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Keck Seminar: Photoacoustic Tomography: Ultrasonically Breaking through the Optical Diffusion and Diffraction Limits
Lihong V. Wang, Ph.D, Gene K. Beare Distinguished Professor, Optical Imaging Lab, Deptartment of Biomedical Engineering, Washington University in St. Louis
 
date:4:00PM   US Central (GMT −0500)
Friday, April 12, 2013
 
location:BRC Auditorium, BioScience Research Collaborative Building, Rice University
 
sponsor:Gulf Coast Consortia
 
summary:

Abstract:
We develop photoacoustic imaging technologies for in vivo early-cancer detection and functional or molecular imaging by physically combining non-ionizing electromagnetic and ultrasonic waves. Unlike ionizing x-ray radiation, non-ionizing electromagnetic waves—such as optical and radio waves—pose no health hazard and reveal new contrast mechanisms. Unfortunately, electromagnetic waves in the non-ionizing spectral region do not penetrate biological tissue in straight paths as x-rays do. Consequently, high-resolution tomography based on non-ionizing electromagnetic waves alone—such as confocal microscopy, two-photon microscopy, and optical coherence tomography—is limited to superficial imaging within approximately one optical transport mean free path (~1 mm in the skin) of the surface of scattering biological tissue. Ultrasonic imaging, on the contrary, provides good image resolution but suffers strong speckle artifacts as well as poor contrast in early-stage tumors. Ultrasound-mediated imaging modalities that combine electromagnetic and ultrasonic waves can synergistically overcome the above limitations. The hybrid modalities provide relatively deep penetration at high ultrasonic resolution and yield speckle-free images with high electromagnetic contrast.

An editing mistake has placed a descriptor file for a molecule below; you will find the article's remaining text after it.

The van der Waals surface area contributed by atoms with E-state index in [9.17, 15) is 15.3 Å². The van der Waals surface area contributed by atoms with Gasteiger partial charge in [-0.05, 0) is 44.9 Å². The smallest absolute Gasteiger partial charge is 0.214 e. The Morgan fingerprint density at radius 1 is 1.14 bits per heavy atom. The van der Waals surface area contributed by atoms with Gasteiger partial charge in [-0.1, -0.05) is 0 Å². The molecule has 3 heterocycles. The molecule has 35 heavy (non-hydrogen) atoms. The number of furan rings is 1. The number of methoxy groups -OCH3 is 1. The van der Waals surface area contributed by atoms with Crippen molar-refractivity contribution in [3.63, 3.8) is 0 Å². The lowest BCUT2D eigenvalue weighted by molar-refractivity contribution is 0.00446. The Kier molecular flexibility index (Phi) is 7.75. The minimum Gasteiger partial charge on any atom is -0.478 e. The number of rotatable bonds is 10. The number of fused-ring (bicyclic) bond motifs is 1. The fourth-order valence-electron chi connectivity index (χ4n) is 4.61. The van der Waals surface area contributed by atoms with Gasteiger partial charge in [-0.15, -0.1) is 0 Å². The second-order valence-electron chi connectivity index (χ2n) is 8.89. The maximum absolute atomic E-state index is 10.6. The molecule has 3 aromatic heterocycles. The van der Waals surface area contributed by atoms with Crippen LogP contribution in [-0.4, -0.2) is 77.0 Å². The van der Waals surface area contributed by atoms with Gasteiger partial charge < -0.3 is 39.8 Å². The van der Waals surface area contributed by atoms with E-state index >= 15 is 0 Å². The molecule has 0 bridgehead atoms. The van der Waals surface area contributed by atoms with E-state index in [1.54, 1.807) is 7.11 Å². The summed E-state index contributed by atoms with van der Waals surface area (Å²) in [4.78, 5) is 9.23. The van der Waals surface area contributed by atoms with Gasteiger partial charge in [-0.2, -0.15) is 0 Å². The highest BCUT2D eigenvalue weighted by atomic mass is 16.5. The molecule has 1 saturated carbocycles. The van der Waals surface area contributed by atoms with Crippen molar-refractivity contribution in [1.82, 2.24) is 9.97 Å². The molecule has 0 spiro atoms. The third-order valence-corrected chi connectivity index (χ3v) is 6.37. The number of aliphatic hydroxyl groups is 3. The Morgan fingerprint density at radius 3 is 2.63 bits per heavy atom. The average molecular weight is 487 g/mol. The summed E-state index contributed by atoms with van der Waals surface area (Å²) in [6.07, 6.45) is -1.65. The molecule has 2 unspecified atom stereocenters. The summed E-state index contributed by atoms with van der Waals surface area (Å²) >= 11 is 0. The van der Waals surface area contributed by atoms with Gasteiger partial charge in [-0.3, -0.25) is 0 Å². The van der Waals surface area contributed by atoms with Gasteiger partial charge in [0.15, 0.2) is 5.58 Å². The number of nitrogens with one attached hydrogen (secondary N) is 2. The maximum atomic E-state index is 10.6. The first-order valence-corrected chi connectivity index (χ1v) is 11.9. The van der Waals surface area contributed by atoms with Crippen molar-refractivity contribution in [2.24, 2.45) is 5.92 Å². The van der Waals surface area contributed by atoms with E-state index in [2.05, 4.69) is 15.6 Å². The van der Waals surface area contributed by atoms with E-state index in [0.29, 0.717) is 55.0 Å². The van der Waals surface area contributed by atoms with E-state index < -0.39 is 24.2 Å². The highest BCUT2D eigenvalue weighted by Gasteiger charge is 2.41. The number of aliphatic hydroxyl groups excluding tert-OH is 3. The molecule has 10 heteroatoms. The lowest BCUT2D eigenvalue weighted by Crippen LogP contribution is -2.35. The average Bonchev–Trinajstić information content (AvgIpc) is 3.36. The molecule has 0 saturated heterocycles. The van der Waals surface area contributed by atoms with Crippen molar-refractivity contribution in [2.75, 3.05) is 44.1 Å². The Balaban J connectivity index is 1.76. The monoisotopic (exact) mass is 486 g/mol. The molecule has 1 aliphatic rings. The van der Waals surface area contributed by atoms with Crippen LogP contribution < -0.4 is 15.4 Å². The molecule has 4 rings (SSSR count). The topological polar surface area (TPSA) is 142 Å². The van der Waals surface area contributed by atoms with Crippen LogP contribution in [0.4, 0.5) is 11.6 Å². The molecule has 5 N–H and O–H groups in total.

In photoacoustic computed tomography, a pulsed broad laser beam illuminates the biological tissue to generate a small but rapid temperature rise, which leads to emission of ultrasonic waves due to thermoelastic expansion. The short-wavelength pulsed ultrasonic waves are then detected by unfocused ultrasonic transducers. High-resolution tomographic images of optical contrast are then formed through image reconstruction. Endogenous optical contrast can be used to quantify the concentration of total hemoglobin, the oxygen saturation of hemoglobin, and the concentration of melanin. Melanoma and other tumors have been imaged in vivo. Exogenous optical contrast can be used to provide molecular imaging and reporter gene imaging.

In photoacoustic microscopy, a pulsed laser beam is focused into the biological tissue to generate ultrasonic waves, which are then detected with a focused ultrasonic transducer to form a depth resolved 1D image. Raster scanning yields 3D high-resolution tomographic images. Super-depths beyond the optical diffusion limit have been reached with high spatial resolution. Super-resolution beyond the optical diffraction limit has also been achieved recently. The following skin image was acquired in vivo in a mouse using optical-resolution photoacoustic microscopy.

 
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